© 2022 WFAE
90.7 Charlotte 93.7 Southern Pines 90.3 Hickory 106.1 Laurinburg
Play Live Radio
Next Up:
Available On Air Stations
WFAE's Social Distancing series looks at how the COVID-19 pandemic has changed the way we live, work, learn and connect with each other. The series is hosted by reporter Sarah Delia.

Social Distancing: Remember To Be Kind To The Grocery Store Employees


Since the outbreak of the coronavirus, all of our lives have changed in some way. Maybe that means you’re working from home for the first time or having to put off a major life event like a wedding or funeral.

It might mean you’re out of work, taking an unexpected financial hit … or juggling work while having your kids at home.

In our new series Social Distancing, WFAE’s Sarah Delia speaks with you, our listeners about the challenges you’re facing. WFAE is trying to do its best to work remotely, so the majority of this series, including the interviews, are being done from Sarah’s dining room table.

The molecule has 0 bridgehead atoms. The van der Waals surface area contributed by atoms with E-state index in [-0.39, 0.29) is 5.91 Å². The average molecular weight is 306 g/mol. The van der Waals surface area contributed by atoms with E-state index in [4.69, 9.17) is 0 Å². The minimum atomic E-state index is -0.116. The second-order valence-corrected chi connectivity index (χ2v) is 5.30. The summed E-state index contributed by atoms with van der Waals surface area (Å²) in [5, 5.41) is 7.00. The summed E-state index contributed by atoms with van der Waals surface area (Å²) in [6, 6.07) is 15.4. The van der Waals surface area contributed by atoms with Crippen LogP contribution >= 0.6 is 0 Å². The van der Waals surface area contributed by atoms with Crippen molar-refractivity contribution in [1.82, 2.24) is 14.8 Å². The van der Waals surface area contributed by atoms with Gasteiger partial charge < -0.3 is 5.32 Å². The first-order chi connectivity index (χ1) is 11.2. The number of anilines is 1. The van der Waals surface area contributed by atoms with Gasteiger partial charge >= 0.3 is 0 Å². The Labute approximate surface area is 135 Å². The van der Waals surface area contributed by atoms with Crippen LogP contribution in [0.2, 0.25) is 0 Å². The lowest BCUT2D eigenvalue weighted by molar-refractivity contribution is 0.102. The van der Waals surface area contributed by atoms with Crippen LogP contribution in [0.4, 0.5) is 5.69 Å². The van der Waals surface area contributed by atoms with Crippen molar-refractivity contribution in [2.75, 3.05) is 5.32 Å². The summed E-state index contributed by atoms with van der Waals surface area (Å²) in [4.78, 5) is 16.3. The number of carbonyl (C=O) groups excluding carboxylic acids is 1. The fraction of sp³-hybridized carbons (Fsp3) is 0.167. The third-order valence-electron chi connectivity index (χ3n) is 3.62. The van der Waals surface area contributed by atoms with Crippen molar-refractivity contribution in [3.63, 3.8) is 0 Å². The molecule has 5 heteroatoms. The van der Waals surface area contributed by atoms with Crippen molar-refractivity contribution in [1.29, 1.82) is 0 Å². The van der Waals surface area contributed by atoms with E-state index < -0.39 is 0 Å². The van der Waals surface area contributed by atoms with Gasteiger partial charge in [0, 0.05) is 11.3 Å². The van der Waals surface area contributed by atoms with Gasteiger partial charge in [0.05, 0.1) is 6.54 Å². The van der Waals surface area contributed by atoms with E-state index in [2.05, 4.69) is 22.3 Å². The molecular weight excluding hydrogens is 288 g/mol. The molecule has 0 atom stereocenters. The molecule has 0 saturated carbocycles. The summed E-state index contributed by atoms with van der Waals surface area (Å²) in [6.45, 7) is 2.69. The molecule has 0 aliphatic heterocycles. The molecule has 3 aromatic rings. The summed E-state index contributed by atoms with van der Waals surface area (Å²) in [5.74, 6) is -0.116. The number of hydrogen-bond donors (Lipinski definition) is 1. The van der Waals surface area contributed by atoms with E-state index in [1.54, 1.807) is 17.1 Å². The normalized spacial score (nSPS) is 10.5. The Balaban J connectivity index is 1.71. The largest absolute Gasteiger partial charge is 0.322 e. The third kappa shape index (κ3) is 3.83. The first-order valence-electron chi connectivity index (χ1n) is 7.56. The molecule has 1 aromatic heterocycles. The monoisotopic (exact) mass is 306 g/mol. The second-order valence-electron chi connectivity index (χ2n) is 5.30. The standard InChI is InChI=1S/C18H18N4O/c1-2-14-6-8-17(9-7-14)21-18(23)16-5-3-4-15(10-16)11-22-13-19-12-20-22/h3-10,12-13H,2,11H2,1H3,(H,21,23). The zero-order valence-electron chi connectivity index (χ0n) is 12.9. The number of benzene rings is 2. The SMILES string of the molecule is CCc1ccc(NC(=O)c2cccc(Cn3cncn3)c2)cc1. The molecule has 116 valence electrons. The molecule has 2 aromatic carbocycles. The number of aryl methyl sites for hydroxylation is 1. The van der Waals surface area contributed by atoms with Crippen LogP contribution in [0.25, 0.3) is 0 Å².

In our first installment, Delia spoke to a Charlotte grocery store manager who is on the front lines ... dealing with an anxious public, while trying to take care of her staff and herself at the same time.

By now you’ve probably ventured out at least once to get food, pet supplies, and of course, the most coveted item of all — toilet paper. It's an item that is so rare to see in the wild these days, it’s almost becoming an urban legend.

If you've been out foraging, you might have run into 35-year-old Marie. She’s a manager at a grocery store in Charlotte.

"We’re not getting in huge pallets of toilet paper. I haven’t seen toilet paper in days," Marie said. "When it was released that people in Mecklenburg County had tested positive, it was just like, it felt like a ‘whoosh’ came over the store. And next thing you know, lines are backed up everywhere."

We’re not going to mention which store that is, and we’re using her middle name. She’s not sure how her employer would feel about her talking to the media.

Marie and her team are still going to work even as the virus spreads, to help you, the customer, get what you need. And it’s not easy.